A: For individuals, Chapter 7 and Chapter 13 are the main options. Chapter 7 is a basic type of case where many debts are discharged in about 3 to 4 months whereas in Chapter 13 a payment plan is set up to repay a portion of the debts over 3 to 5 years.
A: The 2005 changes to bankruptcy law brought on the Means Test. The Means Test is meant to be a strict test to determine how much money a person has to repay debts. Similar to filling out a tax form, the Means Test is filled out to decide if a bankruptcy case is allowed to proceed to discharge.Add an answer to this item.
A: Bankruptcy laws do not have strict limits on income. Instead, a person’s income is compared to his household expenses to determine how much money is left to pay debts. If no money is left, then bankruptcies proceed smoothly. If enough money is left to pay all the debt in 20 years, trustees and creditors can object to the bankruptcy.
A: Every person filing a consumer case has to compare his or her income to the average or median income for the same size household. If the income is greater than the median, the Means Test requires that numerous expenses are determined using IRS expense standards to determine how much, if any, of the debts have to be repaid.
A: IRS standards for claiming dependents are typically used to determine who qualifies to be included in the household although some exceptions are granted.
A: Married couples have the option to file individually or to do a joint case. The combined income always has to be disclosed on the paperwork, but a spouse does not have to join in the case if he does not wish to.
A: The 2, 4, 6, 8 rule applies. In order to get a discharge, a Chapter 13 case has to be filed at least 2 years after the last Chapter 13 case was filed or 4 years after the last Chapter 7. A Chapter 7 case has to be filed at least 6 years after the last Chapter 13 case or 8 years after the last Chapter 7.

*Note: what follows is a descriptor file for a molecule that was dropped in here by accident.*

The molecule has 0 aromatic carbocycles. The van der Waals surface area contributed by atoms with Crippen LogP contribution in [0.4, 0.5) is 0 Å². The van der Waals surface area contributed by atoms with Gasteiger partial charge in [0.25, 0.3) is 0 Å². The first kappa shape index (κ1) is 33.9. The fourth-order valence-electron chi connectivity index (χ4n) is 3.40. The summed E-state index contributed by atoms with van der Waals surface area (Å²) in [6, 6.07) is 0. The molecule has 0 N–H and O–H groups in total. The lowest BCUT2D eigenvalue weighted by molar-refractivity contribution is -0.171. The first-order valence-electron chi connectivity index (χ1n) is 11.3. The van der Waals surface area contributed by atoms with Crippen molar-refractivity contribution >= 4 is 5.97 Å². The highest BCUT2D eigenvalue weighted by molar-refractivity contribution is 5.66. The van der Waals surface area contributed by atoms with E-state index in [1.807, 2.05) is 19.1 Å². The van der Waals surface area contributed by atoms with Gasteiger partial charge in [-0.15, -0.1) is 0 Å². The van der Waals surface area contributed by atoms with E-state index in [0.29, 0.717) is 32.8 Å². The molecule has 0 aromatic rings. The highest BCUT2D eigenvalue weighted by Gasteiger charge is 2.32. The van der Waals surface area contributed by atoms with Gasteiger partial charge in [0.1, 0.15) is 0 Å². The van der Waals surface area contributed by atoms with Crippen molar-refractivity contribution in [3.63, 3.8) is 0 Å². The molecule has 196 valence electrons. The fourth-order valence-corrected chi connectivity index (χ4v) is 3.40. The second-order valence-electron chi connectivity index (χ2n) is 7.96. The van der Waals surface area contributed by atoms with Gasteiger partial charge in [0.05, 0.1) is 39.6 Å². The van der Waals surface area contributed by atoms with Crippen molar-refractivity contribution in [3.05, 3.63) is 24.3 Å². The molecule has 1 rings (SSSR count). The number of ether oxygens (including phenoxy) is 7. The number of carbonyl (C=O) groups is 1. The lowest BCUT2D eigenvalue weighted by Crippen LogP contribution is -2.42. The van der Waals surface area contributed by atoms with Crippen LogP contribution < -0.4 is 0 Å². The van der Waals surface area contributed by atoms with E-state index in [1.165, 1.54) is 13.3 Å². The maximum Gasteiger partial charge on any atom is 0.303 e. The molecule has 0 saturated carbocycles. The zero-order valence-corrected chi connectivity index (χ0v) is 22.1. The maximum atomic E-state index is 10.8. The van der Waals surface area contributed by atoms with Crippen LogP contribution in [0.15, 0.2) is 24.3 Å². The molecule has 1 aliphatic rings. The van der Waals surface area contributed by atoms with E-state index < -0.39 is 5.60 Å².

A: Even though the bankruptcy is on the credit reports for 10 years, it is just one piece of data factored in among the other data such as income, the amount of debt a person has, and the demonstrated ability to repay debt after the bankruptcy. Every lender gets to decide what loan terms to offer, but as time passes, the bankruptcy case becomes less important than the other data on the credit report. In other words, the longer one waits after a bankruptcy to get a loan, the better the loan terms will be.
A: In Chapter 7, the debtor does not automatically lose anything they own. The value of everything that is owned has to be listed and compared to how much is owed on the piece of property. If the property would not result in much money upon sale, nothing is lost.
A: Generally, a property transfer has to be at least 4 years old or it can be attacked and reversed in a bankruptcy. Transfers shortly before filing a bankruptcy do not typically help and they can prevent a person from being able to do a bankruptcy.
A: Every debt in a person’s name is part of a bankruptcy case, whether it is listed or not. Some debt, however, can be kept and a person can continue to pay for the loan or credit card if the court thinks it is appropriate. Keeping a debt often requires a borrower to sign a reaffirmation agreement that says the bankruptcy will not discharge the debt.
A: If a reaffirmation agreement is not signed, the person’s liability on the debt is discharged unless the debt is not dischargeable (child support and student loans are examples of non-dischargeable debt). The creditor may retain the right to repossess the property tied to a loan, so borrowers still have to pay for cars and houses if they are being kept.
A: Unless the co-signer files his own bankruptcy, he remains liable for the debt. Bankruptcies operate based on the person who files, not the debt. If necessary, a person can choose to pay a debt in order to protect the co-signer.
A: Parking tickets are not discharged in a Chapter 7 bankruptcy. In Chapter 13, only a portion of the tickets have to be repaid based on what the filer can afford to repay.